Compared with the sophisticated and mature equity markets in most developed countries, China’s stock market is still at its infancy. Under the centralised planning system, the stock market was historically accessible to domestic investors only. This restriction was removed in 2002, when China launched the Qualified Foreign Institutional Investors (QFII) scheme, which signified the opening up of its stock market to the outside world. Since that time, a number of additional schemes have been initiated, aiming to elevate the status of China’s capital market to align with its increasingly eminent status in the world economy, and to expedite the internationalization of China’s currency. The aim of this article is to examine the various implications of PRC tax policies with respect to the participation of foreign investors in the QFII, RQFII, SHSC and MRF schemes. Such tax implications include income taxes (enterprise income tax for foreign institutional investors and individual income tax (IIT) for foreign individual investors), business taxes (BTs) and stamp duties. For income taxes, depending on the nature of the income, there can be capital gains and withholding taxes. For indirect taxes such as the BT, there can be other concerns, especially because China is currently in the midst of a final push for the reform of indirect taxes. This article should provide some useful information for foreign investors who are either already participating in China’s capital market or are eager to get their feet wet in the near future.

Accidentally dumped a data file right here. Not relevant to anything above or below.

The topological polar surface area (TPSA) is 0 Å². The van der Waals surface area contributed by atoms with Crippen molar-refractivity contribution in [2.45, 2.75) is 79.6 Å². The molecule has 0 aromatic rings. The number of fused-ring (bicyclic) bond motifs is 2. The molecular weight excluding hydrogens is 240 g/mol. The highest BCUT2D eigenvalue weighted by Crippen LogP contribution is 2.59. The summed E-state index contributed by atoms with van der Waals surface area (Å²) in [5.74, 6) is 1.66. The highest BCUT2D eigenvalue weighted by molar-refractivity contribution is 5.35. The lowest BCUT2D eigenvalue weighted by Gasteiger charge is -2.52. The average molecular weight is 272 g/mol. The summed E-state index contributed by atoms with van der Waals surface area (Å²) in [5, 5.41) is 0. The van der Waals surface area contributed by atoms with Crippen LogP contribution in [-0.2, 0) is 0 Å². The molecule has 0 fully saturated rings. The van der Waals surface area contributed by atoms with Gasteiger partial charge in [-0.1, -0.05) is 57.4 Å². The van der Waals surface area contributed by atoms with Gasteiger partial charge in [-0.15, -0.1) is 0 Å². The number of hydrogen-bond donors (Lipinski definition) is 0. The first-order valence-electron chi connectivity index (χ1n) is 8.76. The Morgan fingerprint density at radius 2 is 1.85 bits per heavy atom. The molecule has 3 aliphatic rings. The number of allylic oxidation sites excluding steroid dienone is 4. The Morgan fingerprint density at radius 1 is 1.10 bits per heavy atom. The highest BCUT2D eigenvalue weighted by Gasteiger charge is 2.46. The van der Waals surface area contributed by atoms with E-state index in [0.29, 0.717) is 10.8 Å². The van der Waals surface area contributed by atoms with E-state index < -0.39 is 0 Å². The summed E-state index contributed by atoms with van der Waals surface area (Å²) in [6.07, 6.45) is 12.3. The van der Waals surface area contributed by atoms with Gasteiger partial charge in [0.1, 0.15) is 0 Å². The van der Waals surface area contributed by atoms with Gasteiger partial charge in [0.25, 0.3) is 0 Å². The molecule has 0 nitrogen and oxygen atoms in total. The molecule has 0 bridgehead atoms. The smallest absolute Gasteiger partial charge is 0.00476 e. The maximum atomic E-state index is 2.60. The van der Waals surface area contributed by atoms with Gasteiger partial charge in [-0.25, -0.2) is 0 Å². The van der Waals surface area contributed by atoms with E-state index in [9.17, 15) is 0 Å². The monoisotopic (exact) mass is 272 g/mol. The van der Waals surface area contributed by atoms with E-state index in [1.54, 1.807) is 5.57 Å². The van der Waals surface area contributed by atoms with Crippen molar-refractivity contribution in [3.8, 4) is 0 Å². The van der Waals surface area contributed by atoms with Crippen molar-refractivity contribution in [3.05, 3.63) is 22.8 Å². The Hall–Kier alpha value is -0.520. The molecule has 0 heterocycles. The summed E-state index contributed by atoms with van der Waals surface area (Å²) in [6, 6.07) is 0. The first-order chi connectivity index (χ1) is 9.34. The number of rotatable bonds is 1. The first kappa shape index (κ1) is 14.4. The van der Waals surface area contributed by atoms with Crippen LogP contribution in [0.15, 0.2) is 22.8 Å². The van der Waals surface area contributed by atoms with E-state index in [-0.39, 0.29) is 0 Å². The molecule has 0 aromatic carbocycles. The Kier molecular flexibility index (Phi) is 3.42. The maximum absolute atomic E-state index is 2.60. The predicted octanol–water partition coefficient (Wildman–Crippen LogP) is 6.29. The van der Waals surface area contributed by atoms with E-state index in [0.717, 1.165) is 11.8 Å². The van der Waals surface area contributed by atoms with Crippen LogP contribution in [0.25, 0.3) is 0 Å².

|Pages (from-to)||21-30, 43-44|
|Number of pages||12|
|Journal||International Tax Journal|
|Publication status||Published - May 2016|